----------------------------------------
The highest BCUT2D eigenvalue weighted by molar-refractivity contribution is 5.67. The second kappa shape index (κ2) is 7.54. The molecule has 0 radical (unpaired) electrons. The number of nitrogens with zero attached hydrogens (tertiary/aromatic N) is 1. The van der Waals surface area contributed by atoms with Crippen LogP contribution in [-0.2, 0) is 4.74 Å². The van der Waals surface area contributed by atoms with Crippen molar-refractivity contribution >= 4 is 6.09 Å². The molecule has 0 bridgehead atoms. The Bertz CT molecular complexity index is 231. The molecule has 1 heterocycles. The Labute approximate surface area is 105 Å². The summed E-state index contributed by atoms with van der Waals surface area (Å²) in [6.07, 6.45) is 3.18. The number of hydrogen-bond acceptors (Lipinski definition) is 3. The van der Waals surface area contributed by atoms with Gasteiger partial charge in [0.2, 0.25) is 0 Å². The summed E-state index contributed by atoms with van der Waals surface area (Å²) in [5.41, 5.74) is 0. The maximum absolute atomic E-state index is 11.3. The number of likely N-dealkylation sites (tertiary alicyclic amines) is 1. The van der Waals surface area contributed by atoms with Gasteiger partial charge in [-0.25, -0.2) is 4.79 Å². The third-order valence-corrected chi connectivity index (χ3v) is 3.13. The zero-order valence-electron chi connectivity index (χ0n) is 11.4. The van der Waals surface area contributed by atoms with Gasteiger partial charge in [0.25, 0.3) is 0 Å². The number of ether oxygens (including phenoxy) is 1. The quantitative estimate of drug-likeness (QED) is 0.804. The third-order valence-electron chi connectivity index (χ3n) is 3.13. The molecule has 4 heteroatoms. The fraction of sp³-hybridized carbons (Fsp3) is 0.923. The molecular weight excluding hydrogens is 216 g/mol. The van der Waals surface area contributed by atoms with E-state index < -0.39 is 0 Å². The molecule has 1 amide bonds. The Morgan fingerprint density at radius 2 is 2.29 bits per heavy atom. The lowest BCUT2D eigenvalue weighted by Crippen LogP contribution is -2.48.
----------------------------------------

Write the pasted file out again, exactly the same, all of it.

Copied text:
The highest BCUT2D eigenvalue weighted by molar-refractivity contribution is 5.67. The second kappa shape index (κ2) is 7.54. The molecule has 0 radical (unpaired) electrons. The number of nitrogens with zero attached hydrogens (tertiary/aromatic N) is 1. The van der Waals surface area contributed by atoms with Crippen LogP contribution in [-0.2, 0) is 4.74 Å². The van der Waals surface area contributed by atoms with Crippen molar-refractivity contribution >= 4 is 6.09 Å². The molecule has 0 bridgehead atoms. The Bertz CT molecular complexity index is 231. The molecule has 1 heterocycles. The Labute approximate surface area is 105 Å². The summed E-state index contributed by atoms with van der Waals surface area (Å²) in [6.07, 6.45) is 3.18. The number of hydrogen-bond acceptors (Lipinski definition) is 3. The van der Waals surface area contributed by atoms with Gasteiger partial charge in [0.2, 0.25) is 0 Å². The summed E-state index contributed by atoms with van der Waals surface area (Å²) in [5.41, 5.74) is 0. The maximum absolute atomic E-state index is 11.3. The number of likely N-dealkylation sites (tertiary alicyclic amines) is 1. The van der Waals surface area contributed by atoms with Gasteiger partial charge in [-0.25, -0.2) is 4.79 Å². The third-order valence-corrected chi connectivity index (χ3v) is 3.13. The zero-order valence-electron chi connectivity index (χ0n) is 11.4. The van der Waals surface area contributed by atoms with Gasteiger partial charge in [0.25, 0.3) is 0 Å². The number of ether oxygens (including phenoxy) is 1. The quantitative estimate of drug-likeness (QED) is 0.804. The third-order valence-electron chi connectivity index (χ3n) is 3.13. The molecule has 4 heteroatoms. The fraction of sp³-hybridized carbons (Fsp3) is 0.923. The molecular weight excluding hydrogens is 216 g/mol. The van der Waals surface area contributed by atoms with E-state index < -0.39 is 0 Å². The molecule has 1 amide bonds. The Morgan fingerprint density at radius 2 is 2.29 bits per heavy atom. The lowest BCUT2D eigenvalue weighted by Crippen LogP contribution is -2.48.